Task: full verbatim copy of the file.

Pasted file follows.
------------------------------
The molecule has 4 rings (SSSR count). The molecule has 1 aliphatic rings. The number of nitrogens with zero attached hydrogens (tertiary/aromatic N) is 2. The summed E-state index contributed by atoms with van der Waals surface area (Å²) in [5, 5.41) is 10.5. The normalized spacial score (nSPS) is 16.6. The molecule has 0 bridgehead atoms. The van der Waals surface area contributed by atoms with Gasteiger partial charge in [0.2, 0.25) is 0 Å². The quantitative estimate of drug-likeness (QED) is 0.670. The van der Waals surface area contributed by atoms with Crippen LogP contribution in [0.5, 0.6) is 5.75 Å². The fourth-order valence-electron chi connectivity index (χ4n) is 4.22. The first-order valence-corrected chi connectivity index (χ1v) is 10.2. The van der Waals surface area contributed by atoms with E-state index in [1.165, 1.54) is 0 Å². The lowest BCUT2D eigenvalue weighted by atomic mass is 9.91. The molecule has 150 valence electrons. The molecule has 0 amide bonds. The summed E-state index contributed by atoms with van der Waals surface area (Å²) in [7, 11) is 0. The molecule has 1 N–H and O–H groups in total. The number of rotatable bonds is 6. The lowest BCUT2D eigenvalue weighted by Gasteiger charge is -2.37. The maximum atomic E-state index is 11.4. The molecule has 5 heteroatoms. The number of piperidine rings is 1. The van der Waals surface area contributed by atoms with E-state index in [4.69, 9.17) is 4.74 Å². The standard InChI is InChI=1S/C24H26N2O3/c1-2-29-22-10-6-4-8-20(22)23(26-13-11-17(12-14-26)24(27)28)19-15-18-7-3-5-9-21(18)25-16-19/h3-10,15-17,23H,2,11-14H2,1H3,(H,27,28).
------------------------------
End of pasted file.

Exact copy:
The molecule has 4 rings (SSSR count). The molecule has 1 aliphatic rings. The number of nitrogens with zero attached hydrogens (tertiary/aromatic N) is 2. The summed E-state index contributed by atoms with van der Waals surface area (Å²) in [5, 5.41) is 10.5. The normalized spacial score (nSPS) is 16.6. The molecule has 0 bridgehead atoms. The van der Waals surface area contributed by atoms with Gasteiger partial charge in [0.2, 0.25) is 0 Å². The quantitative estimate of drug-likeness (QED) is 0.670. The van der Waals surface area contributed by atoms with Crippen LogP contribution in [0.5, 0.6) is 5.75 Å². The fourth-order valence-electron chi connectivity index (χ4n) is 4.22. The first-order valence-corrected chi connectivity index (χ1v) is 10.2. The van der Waals surface area contributed by atoms with E-state index in [1.165, 1.54) is 0 Å². The lowest BCUT2D eigenvalue weighted by atomic mass is 9.91. The molecule has 150 valence electrons. The molecule has 0 amide bonds. The summed E-state index contributed by atoms with van der Waals surface area (Å²) in [7, 11) is 0. The molecule has 1 N–H and O–H groups in total. The number of rotatable bonds is 6. The lowest BCUT2D eigenvalue weighted by Gasteiger charge is -2.37. The maximum atomic E-state index is 11.4. The molecule has 5 heteroatoms. The number of piperidine rings is 1. The van der Waals surface area contributed by atoms with E-state index in [4.69, 9.17) is 4.74 Å². The standard InChI is InChI=1S/C24H26N2O3/c1-2-29-22-10-6-4-8-20(22)23(26-13-11-17(12-14-26)24(27)28)19-15-18-7-3-5-9-21(18)25-16-19/h3-10,15-17,23H,2,11-14H2,1H3,(H,27,28).